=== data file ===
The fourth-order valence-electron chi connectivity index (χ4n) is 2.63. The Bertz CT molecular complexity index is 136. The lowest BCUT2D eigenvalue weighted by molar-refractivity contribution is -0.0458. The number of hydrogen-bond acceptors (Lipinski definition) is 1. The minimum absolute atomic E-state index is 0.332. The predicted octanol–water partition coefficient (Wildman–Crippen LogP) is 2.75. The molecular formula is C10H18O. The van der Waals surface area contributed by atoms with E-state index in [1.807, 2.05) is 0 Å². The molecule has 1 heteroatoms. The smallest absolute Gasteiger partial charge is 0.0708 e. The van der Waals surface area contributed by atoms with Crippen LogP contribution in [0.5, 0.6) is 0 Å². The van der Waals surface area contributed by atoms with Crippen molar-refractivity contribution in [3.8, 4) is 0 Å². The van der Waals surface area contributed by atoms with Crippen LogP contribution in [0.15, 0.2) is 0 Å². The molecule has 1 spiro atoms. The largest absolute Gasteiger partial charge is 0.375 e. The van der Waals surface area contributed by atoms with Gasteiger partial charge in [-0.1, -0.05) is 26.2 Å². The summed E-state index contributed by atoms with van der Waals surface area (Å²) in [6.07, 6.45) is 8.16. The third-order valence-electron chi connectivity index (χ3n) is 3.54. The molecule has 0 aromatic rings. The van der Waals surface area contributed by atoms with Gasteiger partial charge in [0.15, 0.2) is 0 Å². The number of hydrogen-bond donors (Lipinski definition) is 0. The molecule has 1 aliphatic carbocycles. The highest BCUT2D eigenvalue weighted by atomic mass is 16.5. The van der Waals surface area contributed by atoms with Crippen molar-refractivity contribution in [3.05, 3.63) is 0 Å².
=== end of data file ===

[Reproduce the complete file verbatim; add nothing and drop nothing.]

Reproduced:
The fourth-order valence-electron chi connectivity index (χ4n) is 2.63. The Bertz CT molecular complexity index is 136. The lowest BCUT2D eigenvalue weighted by molar-refractivity contribution is -0.0458. The number of hydrogen-bond acceptors (Lipinski definition) is 1. The minimum absolute atomic E-state index is 0.332. The predicted octanol–water partition coefficient (Wildman–Crippen LogP) is 2.75. The molecular formula is C10H18O. The van der Waals surface area contributed by atoms with E-state index in [1.807, 2.05) is 0 Å². The molecule has 1 heteroatoms. The smallest absolute Gasteiger partial charge is 0.0708 e. The van der Waals surface area contributed by atoms with Crippen LogP contribution in [0.5, 0.6) is 0 Å². The van der Waals surface area contributed by atoms with Crippen molar-refractivity contribution in [3.8, 4) is 0 Å². The van der Waals surface area contributed by atoms with Crippen LogP contribution in [0.15, 0.2) is 0 Å². The molecule has 1 spiro atoms. The largest absolute Gasteiger partial charge is 0.375 e. The van der Waals surface area contributed by atoms with Gasteiger partial charge in [-0.1, -0.05) is 26.2 Å². The summed E-state index contributed by atoms with van der Waals surface area (Å²) in [6.07, 6.45) is 8.16. The third-order valence-electron chi connectivity index (χ3n) is 3.54. The molecule has 0 aromatic rings. The van der Waals surface area contributed by atoms with Gasteiger partial charge in [0.15, 0.2) is 0 Å². The number of hydrogen-bond donors (Lipinski definition) is 0. The molecule has 1 aliphatic carbocycles. The highest BCUT2D eigenvalue weighted by atomic mass is 16.5. The van der Waals surface area contributed by atoms with Crippen molar-refractivity contribution in [3.05, 3.63) is 0 Å².